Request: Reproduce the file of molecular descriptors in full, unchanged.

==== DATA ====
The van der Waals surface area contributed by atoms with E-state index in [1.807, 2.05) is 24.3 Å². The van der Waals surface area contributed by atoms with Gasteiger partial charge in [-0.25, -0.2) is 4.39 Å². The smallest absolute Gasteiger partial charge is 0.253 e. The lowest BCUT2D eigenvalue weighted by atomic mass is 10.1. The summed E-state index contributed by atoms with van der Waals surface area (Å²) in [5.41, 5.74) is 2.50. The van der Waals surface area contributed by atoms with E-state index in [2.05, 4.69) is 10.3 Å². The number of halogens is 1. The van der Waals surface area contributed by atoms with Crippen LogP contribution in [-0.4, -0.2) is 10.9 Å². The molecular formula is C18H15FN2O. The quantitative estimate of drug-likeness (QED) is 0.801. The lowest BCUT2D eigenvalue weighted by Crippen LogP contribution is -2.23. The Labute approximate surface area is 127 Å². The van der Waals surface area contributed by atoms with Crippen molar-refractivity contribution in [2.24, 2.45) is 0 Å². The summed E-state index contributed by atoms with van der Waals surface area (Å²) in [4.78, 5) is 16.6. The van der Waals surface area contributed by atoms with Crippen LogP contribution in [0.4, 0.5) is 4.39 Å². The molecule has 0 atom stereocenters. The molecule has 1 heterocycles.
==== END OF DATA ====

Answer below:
The van der Waals surface area contributed by atoms with E-state index in [1.807, 2.05) is 24.3 Å². The van der Waals surface area contributed by atoms with Gasteiger partial charge in [-0.25, -0.2) is 4.39 Å². The smallest absolute Gasteiger partial charge is 0.253 e. The lowest BCUT2D eigenvalue weighted by atomic mass is 10.1. The summed E-state index contributed by atoms with van der Waals surface area (Å²) in [5.41, 5.74) is 2.50. The van der Waals surface area contributed by atoms with E-state index in [2.05, 4.69) is 10.3 Å². The number of halogens is 1. The van der Waals surface area contributed by atoms with Crippen LogP contribution in [-0.4, -0.2) is 10.9 Å². The molecular formula is C18H15FN2O. The quantitative estimate of drug-likeness (QED) is 0.801. The lowest BCUT2D eigenvalue weighted by Crippen LogP contribution is -2.23. The Labute approximate surface area is 127 Å². The van der Waals surface area contributed by atoms with Crippen molar-refractivity contribution in [2.24, 2.45) is 0 Å². The summed E-state index contributed by atoms with van der Waals surface area (Å²) in [4.78, 5) is 16.6. The van der Waals surface area contributed by atoms with Crippen LogP contribution in [0.4, 0.5) is 4.39 Å². The molecule has 0 atom stereocenters. The molecule has 1 heterocycles.